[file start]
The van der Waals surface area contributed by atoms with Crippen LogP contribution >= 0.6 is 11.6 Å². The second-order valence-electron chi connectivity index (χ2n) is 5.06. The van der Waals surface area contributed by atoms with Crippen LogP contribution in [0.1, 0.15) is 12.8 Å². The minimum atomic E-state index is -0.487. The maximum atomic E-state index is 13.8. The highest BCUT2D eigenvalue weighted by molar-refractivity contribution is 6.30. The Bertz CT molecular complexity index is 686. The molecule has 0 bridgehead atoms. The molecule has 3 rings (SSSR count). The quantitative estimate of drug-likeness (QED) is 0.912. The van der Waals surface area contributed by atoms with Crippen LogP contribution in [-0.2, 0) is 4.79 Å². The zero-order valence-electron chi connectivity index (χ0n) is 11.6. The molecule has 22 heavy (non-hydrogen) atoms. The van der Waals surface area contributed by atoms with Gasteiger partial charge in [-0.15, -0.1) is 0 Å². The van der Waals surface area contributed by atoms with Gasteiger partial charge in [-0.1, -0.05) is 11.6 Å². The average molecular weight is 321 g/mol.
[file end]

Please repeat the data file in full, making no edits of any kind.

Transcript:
The van der Waals surface area contributed by atoms with Crippen LogP contribution >= 0.6 is 11.6 Å². The second-order valence-electron chi connectivity index (χ2n) is 5.06. The van der Waals surface area contributed by atoms with Crippen LogP contribution in [0.1, 0.15) is 12.8 Å². The minimum atomic E-state index is -0.487. The maximum atomic E-state index is 13.8. The highest BCUT2D eigenvalue weighted by molar-refractivity contribution is 6.30. The Bertz CT molecular complexity index is 686. The molecule has 0 bridgehead atoms. The molecule has 3 rings (SSSR count). The quantitative estimate of drug-likeness (QED) is 0.912. The van der Waals surface area contributed by atoms with Crippen LogP contribution in [-0.2, 0) is 4.79 Å². The zero-order valence-electron chi connectivity index (χ0n) is 11.6. The molecule has 22 heavy (non-hydrogen) atoms. The van der Waals surface area contributed by atoms with Gasteiger partial charge in [-0.15, -0.1) is 0 Å². The van der Waals surface area contributed by atoms with Gasteiger partial charge in [-0.1, -0.05) is 11.6 Å². The average molecular weight is 321 g/mol.